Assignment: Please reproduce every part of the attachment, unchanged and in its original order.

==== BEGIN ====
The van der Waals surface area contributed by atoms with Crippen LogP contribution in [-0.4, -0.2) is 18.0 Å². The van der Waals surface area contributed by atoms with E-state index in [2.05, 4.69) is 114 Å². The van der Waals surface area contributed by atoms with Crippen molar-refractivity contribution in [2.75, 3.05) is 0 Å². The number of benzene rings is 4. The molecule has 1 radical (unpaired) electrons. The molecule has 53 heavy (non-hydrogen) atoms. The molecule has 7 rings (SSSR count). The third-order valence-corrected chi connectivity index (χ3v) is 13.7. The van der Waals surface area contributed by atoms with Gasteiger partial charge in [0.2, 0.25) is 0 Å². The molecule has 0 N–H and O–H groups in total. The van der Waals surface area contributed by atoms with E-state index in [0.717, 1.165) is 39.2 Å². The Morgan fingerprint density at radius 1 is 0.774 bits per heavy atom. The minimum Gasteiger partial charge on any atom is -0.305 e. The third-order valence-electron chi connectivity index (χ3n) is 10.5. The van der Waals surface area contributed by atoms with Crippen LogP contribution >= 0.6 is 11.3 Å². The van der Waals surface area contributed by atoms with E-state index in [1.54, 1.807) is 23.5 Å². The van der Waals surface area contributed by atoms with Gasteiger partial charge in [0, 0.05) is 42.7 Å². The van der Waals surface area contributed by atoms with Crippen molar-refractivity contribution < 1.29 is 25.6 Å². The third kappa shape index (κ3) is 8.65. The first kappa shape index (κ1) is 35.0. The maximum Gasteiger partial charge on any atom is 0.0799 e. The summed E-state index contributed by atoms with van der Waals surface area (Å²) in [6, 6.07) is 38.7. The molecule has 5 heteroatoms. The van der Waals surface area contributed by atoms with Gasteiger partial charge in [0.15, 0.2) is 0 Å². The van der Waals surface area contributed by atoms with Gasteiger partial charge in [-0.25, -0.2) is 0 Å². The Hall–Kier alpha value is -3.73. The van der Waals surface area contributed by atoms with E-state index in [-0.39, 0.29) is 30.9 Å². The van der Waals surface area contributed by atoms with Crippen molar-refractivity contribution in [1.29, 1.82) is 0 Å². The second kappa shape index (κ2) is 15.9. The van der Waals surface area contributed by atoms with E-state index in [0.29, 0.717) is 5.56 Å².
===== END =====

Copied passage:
The van der Waals surface area contributed by atoms with Crippen LogP contribution in [-0.4, -0.2) is 18.0 Å². The van der Waals surface area contributed by atoms with E-state index in [2.05, 4.69) is 114 Å². The van der Waals surface area contributed by atoms with Crippen molar-refractivity contribution in [2.75, 3.05) is 0 Å². The number of benzene rings is 4. The molecule has 1 radical (unpaired) electrons. The molecule has 53 heavy (non-hydrogen) atoms. The molecule has 7 rings (SSSR count). The third-order valence-corrected chi connectivity index (χ3v) is 13.7. The van der Waals surface area contributed by atoms with Gasteiger partial charge in [0.2, 0.25) is 0 Å². The molecule has 0 N–H and O–H groups in total. The van der Waals surface area contributed by atoms with E-state index in [0.717, 1.165) is 39.2 Å². The Morgan fingerprint density at radius 1 is 0.774 bits per heavy atom. The minimum Gasteiger partial charge on any atom is -0.305 e. The third-order valence-electron chi connectivity index (χ3n) is 10.5. The van der Waals surface area contributed by atoms with Crippen LogP contribution >= 0.6 is 11.3 Å². The van der Waals surface area contributed by atoms with E-state index in [1.54, 1.807) is 23.5 Å². The van der Waals surface area contributed by atoms with Gasteiger partial charge in [0, 0.05) is 42.7 Å². The van der Waals surface area contributed by atoms with Crippen molar-refractivity contribution < 1.29 is 25.6 Å². The third kappa shape index (κ3) is 8.65. The first kappa shape index (κ1) is 35.0. The maximum Gasteiger partial charge on any atom is 0.0799 e. The summed E-state index contributed by atoms with van der Waals surface area (Å²) in [6, 6.07) is 38.7. The molecule has 5 heteroatoms. The van der Waals surface area contributed by atoms with Gasteiger partial charge in [0.15, 0.2) is 0 Å². The van der Waals surface area contributed by atoms with Gasteiger partial charge in [-0.25, -0.2) is 0 Å². The Hall–Kier alpha value is -3.73. The van der Waals surface area contributed by atoms with E-state index in [-0.39, 0.29) is 30.9 Å². The van der Waals surface area contributed by atoms with Crippen molar-refractivity contribution in [1.29, 1.82) is 0 Å². The second kappa shape index (κ2) is 15.9. The van der Waals surface area contributed by atoms with E-state index in [0.29, 0.717) is 5.56 Å².